Herbert himself was anxious to get some employment by which he might immediately earn his bread, but not unnaturally wished that London should be the scene of his work. Anywhere in Ireland he would be known as the Fitzgerald who ought to have been the Fitzgerald of Castle Richmond. And then too, he, as other young men, had an undefined idea, that as he must earn his bread London should be his ground. He had at first been not ill inclined to that Church project, and had thus given a sort of ground on which Aunt Letty was able to stand — had, as it were, given her some authority for carrying on an agitation in furtherance of her own views; but Herbert himself soon gave up this idea. A man, he thought, to be a clergyman should have a very strong predilection in favour of that profession; and so he gradually abandoned that idea — actuated, as poor Aunt Letty feared, by the agency of the evil one, working through the means of Puseyism.
His mother and sisters were in favour of Mr. Prendergast’s views, and as it was gradually found by them all that there would not be any immediate pressure as regarded pecuniary means, that seemed at last to be their decision. Herbert would remain yet for three or four weeks at Castle Richmond, till matters there were somewhat more thoroughly settled, and would then put himself into the hands of Mr. Prendergast in London. Mr. Prendergast would select a legal tutor for him, and proper legal chambers; and then not long afterwards his mother and sisters should follow, and they would live together at some small villa residence near St. John’s Wood Road, or perhaps out at Brompton.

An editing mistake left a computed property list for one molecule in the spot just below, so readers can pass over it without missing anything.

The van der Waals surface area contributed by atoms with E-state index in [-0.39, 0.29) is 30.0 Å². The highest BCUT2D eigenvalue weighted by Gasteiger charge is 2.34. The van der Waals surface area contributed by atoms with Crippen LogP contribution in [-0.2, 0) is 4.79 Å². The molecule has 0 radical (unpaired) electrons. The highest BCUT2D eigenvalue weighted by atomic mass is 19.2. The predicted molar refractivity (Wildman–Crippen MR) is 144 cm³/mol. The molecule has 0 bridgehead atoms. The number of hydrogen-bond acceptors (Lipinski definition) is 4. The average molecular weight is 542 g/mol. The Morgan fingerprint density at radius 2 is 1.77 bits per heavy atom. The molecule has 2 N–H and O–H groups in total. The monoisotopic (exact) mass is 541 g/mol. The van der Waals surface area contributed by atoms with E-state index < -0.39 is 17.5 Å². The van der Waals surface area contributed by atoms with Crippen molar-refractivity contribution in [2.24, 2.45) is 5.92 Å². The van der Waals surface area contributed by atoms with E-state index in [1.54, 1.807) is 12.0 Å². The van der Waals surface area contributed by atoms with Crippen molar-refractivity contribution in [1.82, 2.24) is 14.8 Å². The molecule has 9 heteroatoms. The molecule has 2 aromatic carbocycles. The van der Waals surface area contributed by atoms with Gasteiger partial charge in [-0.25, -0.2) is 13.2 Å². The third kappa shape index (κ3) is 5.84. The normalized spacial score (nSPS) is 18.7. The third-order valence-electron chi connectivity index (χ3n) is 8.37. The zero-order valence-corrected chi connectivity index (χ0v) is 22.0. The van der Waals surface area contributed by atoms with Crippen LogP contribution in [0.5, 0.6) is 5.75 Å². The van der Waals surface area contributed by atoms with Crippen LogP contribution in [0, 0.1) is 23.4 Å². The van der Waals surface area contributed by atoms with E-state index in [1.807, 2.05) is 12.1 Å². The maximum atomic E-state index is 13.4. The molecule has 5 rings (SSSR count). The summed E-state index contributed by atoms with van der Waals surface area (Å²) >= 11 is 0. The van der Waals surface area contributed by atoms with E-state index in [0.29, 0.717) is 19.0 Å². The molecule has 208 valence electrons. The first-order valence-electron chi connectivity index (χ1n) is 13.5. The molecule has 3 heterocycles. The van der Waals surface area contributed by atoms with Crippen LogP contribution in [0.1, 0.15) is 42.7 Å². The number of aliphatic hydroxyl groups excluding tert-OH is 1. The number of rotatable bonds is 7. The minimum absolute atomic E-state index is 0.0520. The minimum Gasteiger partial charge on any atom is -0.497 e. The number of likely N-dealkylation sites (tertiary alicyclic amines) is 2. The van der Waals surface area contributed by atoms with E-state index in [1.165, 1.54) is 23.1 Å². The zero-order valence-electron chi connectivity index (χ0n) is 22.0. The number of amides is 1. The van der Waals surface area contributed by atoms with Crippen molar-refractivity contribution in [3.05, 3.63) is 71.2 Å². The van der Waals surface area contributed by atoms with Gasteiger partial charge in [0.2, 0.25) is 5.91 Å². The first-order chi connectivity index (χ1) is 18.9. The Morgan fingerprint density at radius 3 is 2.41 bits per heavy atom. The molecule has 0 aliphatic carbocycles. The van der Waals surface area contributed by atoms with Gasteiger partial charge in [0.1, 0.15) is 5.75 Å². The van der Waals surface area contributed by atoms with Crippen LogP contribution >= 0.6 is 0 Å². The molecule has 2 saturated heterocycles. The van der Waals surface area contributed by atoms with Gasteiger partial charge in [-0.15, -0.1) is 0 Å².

It is astonishing how quickly in this world of ours chaos will settle itself into decent and graceful order, when it is properly looked in the face, and handled with a steady hand which is not sparing of the broom. Some three months since, everything at Castle Richmond was ruin; such ruin, indeed, that the very power of living under it seemed to be doubtful. When first Mr. Prendergast arrived there, a feeling came upon them all as though they might hardly dare to live in a world which would look at them as so thoroughly degraded. As regards means, they would be beggars! and as regards position, so much worse than beggars! A broken world was in truth falling about their ears, and it was felt to be impossible that they should endure its convulsions and yet live.
But now the world had fallen, the ruin had come, and they were already strong in future hopes. They had dared to look at their chaos, and found that it still contained the elements of order. There was much still that marred their happiness, and forbade the joyousness of other days. Their poor father had gone from them in their misery, and the house was still a house of mourning; and their mother too, though she bore up so wonderfully against her fate, and for their sakes hoped and planned and listened to their wishes, was a stricken woman. That she would never smile again with any heartfelt joy they were all sure. But, nevertheless, their chaos was conquered, and there was hope that the fields of life would again show themselves green and fruitful.